pronate


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Words related to pronate

turn the forearm or the hand so that the palm is directed downwards

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References in periodicals archive ?
We have now compared runners with neutral foot pronation with the runners who pronate to varying degrees, and our findings suggest that overpronating runners do not have a higher risk of injury than anyone else," said physiotherapist and PhD student Rasmus O.
The target posture required subjects to either supinate or pronate the virtual wrist across a movement distance of 75[degrees] to achieve success.
Usually the problem is caused by repetitive movements, such as: lots of walking (especially if you tend to pronate, or roll your foot inward when you walk) or lots of cardiovascular exercise for long periods on your feet.
Finally, a pitcher must powerfully pronate the forearm, meaning he downwardly rotates his thumb, through release.
Do you bevel some areas on the shoes for the two-thirds of the population who pronate, or run inward, and so on?
Many runners pronate too much which is called "overpronation" or not enough which is called "underpronation.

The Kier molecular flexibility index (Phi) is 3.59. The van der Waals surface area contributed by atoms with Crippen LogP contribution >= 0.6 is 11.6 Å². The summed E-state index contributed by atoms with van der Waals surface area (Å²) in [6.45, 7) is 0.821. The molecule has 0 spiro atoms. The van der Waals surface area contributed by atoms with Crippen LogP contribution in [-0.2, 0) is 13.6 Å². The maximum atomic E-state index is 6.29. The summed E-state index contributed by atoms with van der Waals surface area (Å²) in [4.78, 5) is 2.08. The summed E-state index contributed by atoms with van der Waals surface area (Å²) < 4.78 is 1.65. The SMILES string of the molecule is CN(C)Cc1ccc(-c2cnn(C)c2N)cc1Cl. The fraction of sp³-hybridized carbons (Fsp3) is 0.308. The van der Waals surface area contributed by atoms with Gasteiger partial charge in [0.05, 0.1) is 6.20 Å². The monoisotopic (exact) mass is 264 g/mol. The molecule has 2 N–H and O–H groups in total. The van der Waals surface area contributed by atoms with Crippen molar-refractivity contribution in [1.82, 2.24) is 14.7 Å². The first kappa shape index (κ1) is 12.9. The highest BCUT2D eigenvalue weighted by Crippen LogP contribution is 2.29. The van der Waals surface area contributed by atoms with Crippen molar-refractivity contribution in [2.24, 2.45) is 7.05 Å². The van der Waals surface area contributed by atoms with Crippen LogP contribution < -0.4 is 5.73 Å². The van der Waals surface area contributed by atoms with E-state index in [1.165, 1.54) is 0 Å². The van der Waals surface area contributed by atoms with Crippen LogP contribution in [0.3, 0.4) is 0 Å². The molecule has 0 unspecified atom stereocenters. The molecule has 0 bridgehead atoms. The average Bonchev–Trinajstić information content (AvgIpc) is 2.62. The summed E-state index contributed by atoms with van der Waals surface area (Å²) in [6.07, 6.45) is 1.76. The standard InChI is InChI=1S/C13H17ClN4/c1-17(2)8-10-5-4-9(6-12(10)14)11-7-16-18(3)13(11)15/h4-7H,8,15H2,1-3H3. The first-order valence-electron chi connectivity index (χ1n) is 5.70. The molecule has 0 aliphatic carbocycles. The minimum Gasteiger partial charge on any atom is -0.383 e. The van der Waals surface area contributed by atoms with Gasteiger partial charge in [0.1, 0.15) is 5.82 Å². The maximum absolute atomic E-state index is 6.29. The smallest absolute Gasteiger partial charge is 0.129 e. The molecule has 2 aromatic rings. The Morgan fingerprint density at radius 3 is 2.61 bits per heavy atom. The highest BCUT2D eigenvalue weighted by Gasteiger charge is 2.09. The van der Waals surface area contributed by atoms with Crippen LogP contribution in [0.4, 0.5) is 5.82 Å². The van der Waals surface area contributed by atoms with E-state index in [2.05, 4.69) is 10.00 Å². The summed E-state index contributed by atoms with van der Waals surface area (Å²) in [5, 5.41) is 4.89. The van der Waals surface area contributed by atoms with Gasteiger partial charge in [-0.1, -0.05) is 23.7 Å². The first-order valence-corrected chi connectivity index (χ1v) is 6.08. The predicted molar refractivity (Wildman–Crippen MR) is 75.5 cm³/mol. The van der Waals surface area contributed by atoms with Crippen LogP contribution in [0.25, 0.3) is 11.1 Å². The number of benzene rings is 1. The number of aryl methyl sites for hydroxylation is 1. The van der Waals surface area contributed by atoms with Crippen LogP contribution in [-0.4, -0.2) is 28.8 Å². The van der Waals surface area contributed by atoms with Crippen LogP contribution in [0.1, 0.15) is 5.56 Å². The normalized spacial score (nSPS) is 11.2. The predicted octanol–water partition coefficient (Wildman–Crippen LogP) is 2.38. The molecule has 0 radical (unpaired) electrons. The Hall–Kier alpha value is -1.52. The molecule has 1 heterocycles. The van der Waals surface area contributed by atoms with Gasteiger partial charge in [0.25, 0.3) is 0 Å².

Another, less common, way is to simply pronate the wrist while feeling for the reduction at the radial head.
Christ's drawn, emaciated body is lacerated and bruised, and the soles of his feet are turned upward in pronate position, showing the nail-holes.
The foot may pronate (very basically, roll in) or supinate (roll out) in response to stresses on the foot.
It feels better than it did last Friday, but it's still hard for me to pronate and raise up on my toes.
If your feet pronate excessively, an orthotic device (a heel cup or other shoe insert) may prevent heel pain and can also be useful in treatment.
Lauren Lovette's ankles have flexibility and strength in all the wrong places: They're loose side to side, making it easy to pronate, but too stiff to achieve a deep plie.
6) Cozen's test is perfomed by asking the patient to actively make a fist, pronate the forearm, and radially deviate and extend the wrist while the examiner resists the motion.
Imagine the heel to be a pendulum swinging in and out as you supinate and pronate.
This may mean little to us non-runners, but you ask any serious jogger about whether they over or under pronate and they will know exactly what you're talking about.